• Enabling devices: The Internet extended the range of things that personal computers can do, taking advantage of its communications functions to put servers to work storing backup files, serving personal web pages and blocking spam. Still, the personal computer, personal digital assistant (PDA) or other connected devices do not have transparent access to all types of programs on all kinds of platforms. The applications they access are not necessarily integrated. Grid computing holds the promise of bringing this sort of power and capability to Internet-enabled devices. In a wireless world, this grid could enable even simple devices - such as pagers - to access the power of computers across the network in a meaningful way.
  • Intense collaboration: Today, online collaboration provides document sharing and allows discussions. This process will change with grid computing, which will facilitate joint use of complete applications. Though this has tremendous use for sophisticated collaboration applications, even mundane applications will benefit. For example: patterns can be detected in the use of financial, home improvement, event planning and other applications, and all connected applications will benefit from the options identified, and choices made, by people with similar needs. Many sorts of simulation, including prototyping, can be made possible by grid computing. This will encourage new relationships and new communities.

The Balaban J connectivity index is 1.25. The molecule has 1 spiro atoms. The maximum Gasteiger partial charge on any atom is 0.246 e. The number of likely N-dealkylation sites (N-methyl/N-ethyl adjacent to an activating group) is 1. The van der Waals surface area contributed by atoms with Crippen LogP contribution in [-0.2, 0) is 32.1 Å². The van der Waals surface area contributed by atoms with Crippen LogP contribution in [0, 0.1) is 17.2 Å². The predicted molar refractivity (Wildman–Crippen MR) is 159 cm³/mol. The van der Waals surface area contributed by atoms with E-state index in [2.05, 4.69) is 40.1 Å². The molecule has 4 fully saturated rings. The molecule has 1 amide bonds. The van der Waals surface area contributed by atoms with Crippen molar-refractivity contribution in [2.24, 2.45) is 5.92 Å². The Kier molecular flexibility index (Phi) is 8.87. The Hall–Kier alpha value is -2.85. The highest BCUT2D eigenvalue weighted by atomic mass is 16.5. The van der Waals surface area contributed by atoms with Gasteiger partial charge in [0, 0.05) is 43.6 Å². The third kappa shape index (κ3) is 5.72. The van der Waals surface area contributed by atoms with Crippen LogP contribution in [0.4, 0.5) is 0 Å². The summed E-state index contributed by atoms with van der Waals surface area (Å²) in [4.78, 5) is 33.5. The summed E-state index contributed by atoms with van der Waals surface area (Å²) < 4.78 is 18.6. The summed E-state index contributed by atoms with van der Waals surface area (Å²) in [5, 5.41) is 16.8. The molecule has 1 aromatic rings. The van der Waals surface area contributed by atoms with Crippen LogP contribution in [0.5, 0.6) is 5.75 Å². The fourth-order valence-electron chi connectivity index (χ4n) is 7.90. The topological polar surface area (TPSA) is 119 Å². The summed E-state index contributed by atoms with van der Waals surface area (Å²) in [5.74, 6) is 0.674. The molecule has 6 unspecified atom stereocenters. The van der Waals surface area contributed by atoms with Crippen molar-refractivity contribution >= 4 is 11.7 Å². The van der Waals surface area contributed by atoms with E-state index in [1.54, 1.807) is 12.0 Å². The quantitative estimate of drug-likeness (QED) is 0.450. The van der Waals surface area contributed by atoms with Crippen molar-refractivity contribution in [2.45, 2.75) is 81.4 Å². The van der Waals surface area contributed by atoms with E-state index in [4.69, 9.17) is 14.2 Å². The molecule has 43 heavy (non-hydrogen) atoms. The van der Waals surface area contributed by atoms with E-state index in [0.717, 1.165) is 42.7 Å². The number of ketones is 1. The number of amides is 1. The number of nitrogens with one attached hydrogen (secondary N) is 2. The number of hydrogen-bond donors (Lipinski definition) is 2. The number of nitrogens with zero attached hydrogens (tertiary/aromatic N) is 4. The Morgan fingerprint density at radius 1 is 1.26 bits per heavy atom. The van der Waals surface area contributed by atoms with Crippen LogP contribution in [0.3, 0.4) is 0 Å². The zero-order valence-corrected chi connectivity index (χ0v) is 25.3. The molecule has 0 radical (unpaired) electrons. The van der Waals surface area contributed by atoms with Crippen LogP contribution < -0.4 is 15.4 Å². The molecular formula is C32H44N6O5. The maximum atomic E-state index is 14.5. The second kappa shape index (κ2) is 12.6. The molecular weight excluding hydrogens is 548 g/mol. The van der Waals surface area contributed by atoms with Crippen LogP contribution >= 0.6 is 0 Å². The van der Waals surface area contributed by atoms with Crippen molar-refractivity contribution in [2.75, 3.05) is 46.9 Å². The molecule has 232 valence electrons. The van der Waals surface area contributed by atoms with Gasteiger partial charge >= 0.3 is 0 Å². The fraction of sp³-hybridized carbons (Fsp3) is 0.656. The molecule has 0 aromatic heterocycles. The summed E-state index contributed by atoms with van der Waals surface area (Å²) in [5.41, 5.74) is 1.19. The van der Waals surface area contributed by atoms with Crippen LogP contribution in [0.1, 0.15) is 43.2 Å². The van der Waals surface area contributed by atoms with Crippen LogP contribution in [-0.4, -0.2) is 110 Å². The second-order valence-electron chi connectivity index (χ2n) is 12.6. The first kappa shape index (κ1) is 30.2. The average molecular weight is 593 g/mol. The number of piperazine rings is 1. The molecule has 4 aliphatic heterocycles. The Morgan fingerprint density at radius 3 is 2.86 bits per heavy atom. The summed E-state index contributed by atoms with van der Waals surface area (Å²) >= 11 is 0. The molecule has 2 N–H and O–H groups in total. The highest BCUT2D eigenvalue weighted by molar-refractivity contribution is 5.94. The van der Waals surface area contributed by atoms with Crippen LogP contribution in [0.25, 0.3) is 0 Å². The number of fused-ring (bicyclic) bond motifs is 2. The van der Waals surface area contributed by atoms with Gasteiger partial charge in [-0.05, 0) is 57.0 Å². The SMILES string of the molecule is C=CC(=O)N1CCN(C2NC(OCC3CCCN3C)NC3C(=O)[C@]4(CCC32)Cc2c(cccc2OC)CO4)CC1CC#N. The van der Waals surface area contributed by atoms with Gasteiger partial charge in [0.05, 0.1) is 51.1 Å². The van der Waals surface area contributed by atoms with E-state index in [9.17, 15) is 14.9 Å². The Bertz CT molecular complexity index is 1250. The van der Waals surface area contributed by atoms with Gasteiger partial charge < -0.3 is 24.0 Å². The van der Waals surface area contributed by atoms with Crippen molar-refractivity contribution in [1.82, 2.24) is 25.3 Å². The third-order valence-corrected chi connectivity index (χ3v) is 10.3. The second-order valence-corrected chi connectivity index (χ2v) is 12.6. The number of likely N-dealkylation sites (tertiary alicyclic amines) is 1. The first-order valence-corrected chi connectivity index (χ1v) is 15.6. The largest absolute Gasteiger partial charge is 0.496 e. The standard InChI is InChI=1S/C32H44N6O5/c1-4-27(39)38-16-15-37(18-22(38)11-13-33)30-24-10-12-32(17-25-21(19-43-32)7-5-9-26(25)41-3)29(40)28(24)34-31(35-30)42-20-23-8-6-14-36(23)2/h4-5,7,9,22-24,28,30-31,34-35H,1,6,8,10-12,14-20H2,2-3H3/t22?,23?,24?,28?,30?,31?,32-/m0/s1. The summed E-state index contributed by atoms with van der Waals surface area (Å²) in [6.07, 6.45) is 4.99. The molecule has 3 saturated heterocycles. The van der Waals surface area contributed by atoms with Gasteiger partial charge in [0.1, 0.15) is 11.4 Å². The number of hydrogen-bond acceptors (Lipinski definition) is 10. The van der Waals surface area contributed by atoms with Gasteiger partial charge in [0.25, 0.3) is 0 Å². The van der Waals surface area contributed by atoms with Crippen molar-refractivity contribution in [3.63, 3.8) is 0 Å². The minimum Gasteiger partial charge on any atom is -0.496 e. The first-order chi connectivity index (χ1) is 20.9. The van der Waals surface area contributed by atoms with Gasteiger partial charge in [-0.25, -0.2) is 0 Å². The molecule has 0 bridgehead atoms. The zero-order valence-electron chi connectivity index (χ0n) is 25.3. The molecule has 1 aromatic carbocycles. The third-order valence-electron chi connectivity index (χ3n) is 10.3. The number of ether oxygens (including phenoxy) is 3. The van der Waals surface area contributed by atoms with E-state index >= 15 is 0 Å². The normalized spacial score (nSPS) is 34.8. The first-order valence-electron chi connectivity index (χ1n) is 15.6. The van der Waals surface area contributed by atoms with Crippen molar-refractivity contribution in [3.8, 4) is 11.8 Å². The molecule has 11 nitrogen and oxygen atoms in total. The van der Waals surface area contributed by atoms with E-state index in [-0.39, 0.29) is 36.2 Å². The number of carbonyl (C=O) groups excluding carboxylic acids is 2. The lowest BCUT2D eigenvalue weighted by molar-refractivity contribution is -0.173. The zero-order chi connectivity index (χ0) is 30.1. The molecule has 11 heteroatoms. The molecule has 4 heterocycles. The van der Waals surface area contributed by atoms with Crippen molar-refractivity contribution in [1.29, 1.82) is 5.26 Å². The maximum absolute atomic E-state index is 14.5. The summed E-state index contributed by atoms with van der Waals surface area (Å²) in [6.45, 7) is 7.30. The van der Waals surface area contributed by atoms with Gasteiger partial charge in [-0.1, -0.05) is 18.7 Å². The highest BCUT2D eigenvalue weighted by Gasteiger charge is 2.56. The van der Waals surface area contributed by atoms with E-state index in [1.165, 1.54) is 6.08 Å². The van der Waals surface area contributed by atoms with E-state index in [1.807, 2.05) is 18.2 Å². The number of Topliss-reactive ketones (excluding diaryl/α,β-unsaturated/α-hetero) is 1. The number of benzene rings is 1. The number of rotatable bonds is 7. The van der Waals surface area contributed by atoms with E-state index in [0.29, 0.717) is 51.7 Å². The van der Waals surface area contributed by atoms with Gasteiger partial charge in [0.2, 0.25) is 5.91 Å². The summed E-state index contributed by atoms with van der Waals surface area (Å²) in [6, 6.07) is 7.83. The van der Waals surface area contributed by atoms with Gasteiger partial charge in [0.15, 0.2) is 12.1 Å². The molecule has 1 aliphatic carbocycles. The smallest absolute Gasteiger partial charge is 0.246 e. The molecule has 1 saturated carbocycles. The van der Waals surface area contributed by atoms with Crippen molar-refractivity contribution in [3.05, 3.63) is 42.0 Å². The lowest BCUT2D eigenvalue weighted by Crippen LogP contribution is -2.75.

In addition to new capabilities, there is great potential for cost savings. Using spare cycles (idle time on your computer), paralleling attacks on problems, accessing via simpler devices and using only the application functions you need should make most information technology applications more economical and affordable in the future.


The whole area of distributed computing is a hot bed of significant development that is expected to generate amazing advances in the next few years. And the first big applications are already here.